Medicine:

It’s not advised to give ibuprofen to children with chicken pox. You can read why from the NHS here but if your child has a high fever, is uncomfortable or in pain (they can feel pretty unwell, with a sore head and if they have spots or sores in their mouth or throat can be in discomfort) you can give them the recommended dose of paracetamol for their age as instructed on the bottle or medical advice. 

My doctor advised me not to use over the counter antihistamine medicines if we could avoid it, until the spots had stopped appearing or no more new spots had appeared. He explained that the antihistamine suppresses the body reacting to the chickenpox virus and it can prolong the time of the illness. The spots can be VERY itchy and unpleasant, so antihistamine may be needed, but if you are unsure, talk to your doctor or your local pharmacist might be able to advise you. 

If you think the chickenpox spots might be becoming infected (spots are more red or the area around them is red and becoming redder, are oozing pus, or not crusting over and drying out like they should and your child has a fever that doesn’t ease after the first few days) then you should get your child checked out by a doctor. Infected spots are common and need to be treated with antibiotic cream or oral medication. There are also rare but potentially serious complications of chickenpox, including septicemia (blood infection) and meningitis. If you do have concerns, don’t hesitate to seek medical advice. (I actually rang our GP yesterday to ask about something I was concerned about, and they rang me back and were able to reassure me over the phone).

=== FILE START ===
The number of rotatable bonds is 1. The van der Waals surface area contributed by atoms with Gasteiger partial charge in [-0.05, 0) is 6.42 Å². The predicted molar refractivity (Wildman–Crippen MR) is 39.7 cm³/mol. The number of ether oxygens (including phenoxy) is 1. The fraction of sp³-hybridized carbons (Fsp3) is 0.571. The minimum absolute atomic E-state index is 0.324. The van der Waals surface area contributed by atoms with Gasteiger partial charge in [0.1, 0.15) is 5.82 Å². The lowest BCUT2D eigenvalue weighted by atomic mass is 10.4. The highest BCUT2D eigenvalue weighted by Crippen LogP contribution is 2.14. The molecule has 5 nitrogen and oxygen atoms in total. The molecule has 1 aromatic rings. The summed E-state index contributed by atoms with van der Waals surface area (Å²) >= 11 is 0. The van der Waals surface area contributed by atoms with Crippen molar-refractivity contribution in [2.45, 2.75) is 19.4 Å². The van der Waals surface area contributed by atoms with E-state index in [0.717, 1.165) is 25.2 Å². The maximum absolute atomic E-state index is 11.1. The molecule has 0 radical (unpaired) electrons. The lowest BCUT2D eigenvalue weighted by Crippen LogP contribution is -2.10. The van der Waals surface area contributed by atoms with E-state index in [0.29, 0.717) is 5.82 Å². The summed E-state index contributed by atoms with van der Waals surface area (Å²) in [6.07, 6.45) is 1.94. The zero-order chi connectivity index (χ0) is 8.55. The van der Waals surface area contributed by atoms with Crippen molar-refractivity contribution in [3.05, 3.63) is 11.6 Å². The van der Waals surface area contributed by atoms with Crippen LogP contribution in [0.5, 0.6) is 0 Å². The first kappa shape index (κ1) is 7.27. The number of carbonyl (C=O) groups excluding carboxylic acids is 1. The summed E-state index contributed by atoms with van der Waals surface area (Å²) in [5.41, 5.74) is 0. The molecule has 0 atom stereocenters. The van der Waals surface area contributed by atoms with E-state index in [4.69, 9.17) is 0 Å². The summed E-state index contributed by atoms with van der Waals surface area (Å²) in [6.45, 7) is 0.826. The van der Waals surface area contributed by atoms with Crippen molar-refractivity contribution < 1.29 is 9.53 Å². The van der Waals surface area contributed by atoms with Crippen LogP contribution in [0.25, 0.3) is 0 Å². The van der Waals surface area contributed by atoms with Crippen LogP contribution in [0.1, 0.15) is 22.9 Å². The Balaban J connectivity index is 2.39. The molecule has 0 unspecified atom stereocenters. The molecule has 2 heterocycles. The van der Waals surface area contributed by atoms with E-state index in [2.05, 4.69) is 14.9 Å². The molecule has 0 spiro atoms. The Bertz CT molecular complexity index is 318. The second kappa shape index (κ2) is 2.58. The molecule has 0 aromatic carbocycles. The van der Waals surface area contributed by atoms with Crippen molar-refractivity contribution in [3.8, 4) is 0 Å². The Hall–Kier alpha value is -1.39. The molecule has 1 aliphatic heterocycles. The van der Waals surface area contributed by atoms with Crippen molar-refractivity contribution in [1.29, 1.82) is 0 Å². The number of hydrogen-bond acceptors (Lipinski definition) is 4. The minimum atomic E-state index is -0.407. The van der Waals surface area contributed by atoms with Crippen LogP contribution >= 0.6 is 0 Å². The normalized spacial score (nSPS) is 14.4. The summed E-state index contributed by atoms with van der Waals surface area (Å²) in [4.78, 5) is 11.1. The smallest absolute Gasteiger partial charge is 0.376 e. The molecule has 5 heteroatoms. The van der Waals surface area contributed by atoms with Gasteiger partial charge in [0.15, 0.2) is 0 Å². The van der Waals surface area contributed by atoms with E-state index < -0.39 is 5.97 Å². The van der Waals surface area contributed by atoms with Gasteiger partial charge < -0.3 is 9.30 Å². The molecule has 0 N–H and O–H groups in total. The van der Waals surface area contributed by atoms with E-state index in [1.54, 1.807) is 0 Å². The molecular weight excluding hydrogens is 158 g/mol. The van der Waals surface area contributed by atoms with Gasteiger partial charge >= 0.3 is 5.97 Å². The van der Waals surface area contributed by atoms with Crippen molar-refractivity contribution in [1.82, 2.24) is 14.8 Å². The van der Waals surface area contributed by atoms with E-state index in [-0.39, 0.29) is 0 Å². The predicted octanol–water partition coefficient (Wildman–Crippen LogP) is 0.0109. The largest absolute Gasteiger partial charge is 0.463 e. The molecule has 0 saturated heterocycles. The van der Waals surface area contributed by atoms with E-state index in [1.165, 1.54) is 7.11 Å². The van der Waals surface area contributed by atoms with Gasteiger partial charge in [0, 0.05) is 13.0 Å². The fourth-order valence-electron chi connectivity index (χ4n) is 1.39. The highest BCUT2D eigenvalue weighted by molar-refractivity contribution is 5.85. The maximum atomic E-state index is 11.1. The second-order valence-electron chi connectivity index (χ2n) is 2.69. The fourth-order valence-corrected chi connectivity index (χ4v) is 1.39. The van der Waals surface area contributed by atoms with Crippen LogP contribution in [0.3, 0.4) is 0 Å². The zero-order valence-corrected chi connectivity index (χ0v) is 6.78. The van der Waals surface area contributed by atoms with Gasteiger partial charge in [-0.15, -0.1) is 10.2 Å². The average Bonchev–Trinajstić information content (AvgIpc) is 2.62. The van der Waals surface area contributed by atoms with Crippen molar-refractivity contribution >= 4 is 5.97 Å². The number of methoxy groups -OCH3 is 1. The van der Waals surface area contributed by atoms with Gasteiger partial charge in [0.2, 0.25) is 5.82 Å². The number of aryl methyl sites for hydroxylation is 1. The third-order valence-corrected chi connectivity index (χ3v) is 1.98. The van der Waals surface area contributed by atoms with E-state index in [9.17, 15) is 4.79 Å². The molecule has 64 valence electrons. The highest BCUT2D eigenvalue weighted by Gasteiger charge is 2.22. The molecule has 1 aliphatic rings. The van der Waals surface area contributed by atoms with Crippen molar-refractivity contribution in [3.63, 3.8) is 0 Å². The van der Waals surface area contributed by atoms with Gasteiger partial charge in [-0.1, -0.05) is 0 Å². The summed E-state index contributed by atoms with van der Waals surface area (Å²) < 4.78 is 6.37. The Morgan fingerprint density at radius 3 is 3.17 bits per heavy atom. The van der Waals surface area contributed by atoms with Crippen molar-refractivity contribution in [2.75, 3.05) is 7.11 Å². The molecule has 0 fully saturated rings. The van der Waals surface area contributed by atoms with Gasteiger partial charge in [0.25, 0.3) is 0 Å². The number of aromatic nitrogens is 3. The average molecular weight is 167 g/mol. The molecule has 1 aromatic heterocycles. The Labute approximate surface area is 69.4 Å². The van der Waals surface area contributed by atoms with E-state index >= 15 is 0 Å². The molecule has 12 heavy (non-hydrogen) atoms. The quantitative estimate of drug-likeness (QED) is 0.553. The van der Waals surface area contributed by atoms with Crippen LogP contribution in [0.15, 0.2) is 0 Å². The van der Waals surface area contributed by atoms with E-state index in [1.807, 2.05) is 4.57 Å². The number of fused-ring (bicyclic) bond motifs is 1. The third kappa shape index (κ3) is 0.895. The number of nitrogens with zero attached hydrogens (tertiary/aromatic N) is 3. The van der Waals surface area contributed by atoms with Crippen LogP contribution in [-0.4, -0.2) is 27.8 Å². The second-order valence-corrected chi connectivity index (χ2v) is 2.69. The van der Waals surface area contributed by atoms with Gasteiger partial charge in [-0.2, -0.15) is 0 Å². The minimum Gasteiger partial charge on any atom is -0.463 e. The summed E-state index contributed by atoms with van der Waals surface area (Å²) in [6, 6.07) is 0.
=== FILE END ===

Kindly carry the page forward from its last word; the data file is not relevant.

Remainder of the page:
Your little one may not feel well for a few days, and will need to rest, drink as much fluids as you can encourage them to (or ice lollies, jelly, smoothies or cool easy to swallow things if their throat is sore) and may want to sleep more than normal. Some children recover faster than others, but a little tv time and cuddling and trying to distract them from scratching is pretty much what being at home with chicken pox entails. 

Children with chickenpox are infectious until all spots have dried out and started to scab/crust over/fall off. They are also infectious/ and contagious to others 1-2 days before the spots appear (you may not know they have chickenpox until the tell tale spots start to arrive or they may be a little off colour and not themselves) and they need to be kept home from nursery, school, childcare etc until the spots are dried out. You may want to advise anyone who has been in contact with them, that they were possibly infectious, and if you are pregnant and are not sure if you are immune to chicken pox, or you have a compromised immune system, then you should seek medical advice if you have been exposed to chicken pox. Also very young babies are at risk from potentially serious complications if exposed to chickenpox, so again, seek medical advice if your newborn has been exposed. 

That’s pretty much all I can think of. I would love to hear if you have any tips or advice on how to survive and cope with the dreaded pox…

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One comment on “Surviving chickenpox?
  1. Linda Burton says:

    I really wish I’d read this a couple of weeks ago or that our GP had not advised to use antihistamine! We’re on our 3rd week of chickenpox now as more spots came out last week, a few days after we stopped using the antihistamine the GP prescribed…